javascript-bridge: Remote Monad for JavaScript on the browser

This is a package candidate release! Here you can preview how this package release will appear once published to the main package index (which can be accomplished via the 'maintain' link below). Please note that once a package has been published to the main package index it cannot be undone! Please consult the package uploading documentation for more information.

[maintain]

Bridge from Haskell to JavaScript on the browser


[Skip to ReadMe]

Properties

Versions0.2.0, 0.2.0
Change logCHANGELOG.md
Dependenciesaeson (==1.4.*), base (>=4.9 && <4.14), binary (==0.8.*), containers (>=0.5 && <0.7), javascript-bridge, scotty (==0.11.*), stm (>=2.4 && <2.6), text (==1.2.*), time (>=1.6 && <1.10), transformers (>=0.4 && <0.6), wai (==3.2.*), wai-websockets (>=3.0.1 && <3.1), websockets (>=0.10 && <0.13) [details]
LicenseBSD-3-Clause
CopyrightCopyright (c) 2016-2019 The University of Kansas
AuthorAndy Gill
Maintainerandygill@ku.edu
CategoryNetwork
Source repositoryhead: git clone https://github.com/ku-fpg/javascript-bridge
Executablesjavascript-bridge-examples, javascript-bridge-simple
UploadedThu Sep 12 15:49:16 UTC 2019 by AndyGill

Modules

[Index]

Downloads

Maintainers' corner

For package maintainers and hackage trustees


Readme for javascript-bridge-0.2.0

[back to package description]

javascript-bridge Build Status

javascript-bridge is a straightforward way of calling JavaScript from Haskell, using web-sockets as the underlying transport mechanism. Conceptually, javascript-bridge gives Haskell acccess to the JavaScript eval function. However, we also support calling and returning values from JavaScript functions, constructing and using remote objects, and sending events from JavaScript to Haskell, all using a remote monad.

Overview of API

javascript-bridge remotely executes JavaScript fragments. The basic Haskell idiom is.

     send eng $ command "console.log('Hello!')"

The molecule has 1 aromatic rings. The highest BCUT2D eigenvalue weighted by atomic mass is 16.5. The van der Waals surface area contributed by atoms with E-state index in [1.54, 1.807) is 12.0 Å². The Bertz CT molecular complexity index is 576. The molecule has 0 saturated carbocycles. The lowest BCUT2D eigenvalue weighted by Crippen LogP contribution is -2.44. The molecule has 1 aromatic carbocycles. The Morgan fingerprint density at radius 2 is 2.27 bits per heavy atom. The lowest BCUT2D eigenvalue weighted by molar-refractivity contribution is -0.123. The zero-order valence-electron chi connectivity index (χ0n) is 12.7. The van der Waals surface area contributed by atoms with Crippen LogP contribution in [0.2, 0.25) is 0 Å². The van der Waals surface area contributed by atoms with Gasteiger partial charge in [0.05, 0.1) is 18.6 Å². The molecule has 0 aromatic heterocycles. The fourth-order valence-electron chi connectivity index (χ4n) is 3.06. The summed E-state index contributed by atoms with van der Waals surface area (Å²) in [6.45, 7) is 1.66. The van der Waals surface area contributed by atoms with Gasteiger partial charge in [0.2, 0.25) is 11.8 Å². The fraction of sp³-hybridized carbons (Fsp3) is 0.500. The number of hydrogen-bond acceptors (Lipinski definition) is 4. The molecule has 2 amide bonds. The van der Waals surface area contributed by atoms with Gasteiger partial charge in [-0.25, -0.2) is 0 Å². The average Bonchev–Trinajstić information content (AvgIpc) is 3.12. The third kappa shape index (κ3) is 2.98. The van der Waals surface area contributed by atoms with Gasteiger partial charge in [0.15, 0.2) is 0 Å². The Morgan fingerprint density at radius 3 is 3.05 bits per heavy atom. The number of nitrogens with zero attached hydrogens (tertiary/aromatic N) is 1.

where send is an IO function that sends a commands for remote execution, eng is a handle into a specific JavaScript engine, and command is a command builder.

There are also ways synchronously sending a procedure, that is a JavaScript expression that constructs a value, then returns the resulting value.

  do xs :: String <- send eng $ procedure "new Date().toLocaleTimeString()"
     print xs

There are ways of creating remote values, for future use, where Haskell has a handle for this remote value.

data Date = Date -- phantom

  do t :: RemoteValue Date <- send eng $ constructor "new Date()"
     send eng $ procedure $ "console.log(" <> var t <> ".toLocaleTimeString())"

Finally, there is a way of sending events from JavaScript, then listening for the event in Haskell.

  do -- Have JavaScript send an event to Haskell
     send eng $ command $ event ('Hello!'::String)"
     -- Have Haskell wait for the event, which is an Aeson 'Value'.
     e :: Value <- listen eng
     print e

Bootstrapping

Bootstrapping the connection is straightforward. First, use a middleware to setup the (Haskell) server.

import Network.JavaScript

        ...
        scotty 3000 $ do
          middleware $ start app
          ...

app :: Engine -> IO ()
app eng = send eng $ command "console.log('Hello!')"

Next, include the following fragment in your HTML code.

    <script>
        window.jsb = {ws: new WebSocket('ws://' + location.host)};
        jsb.ws.onmessage = (evt) => eval(evt.data);
    </script>

That's it!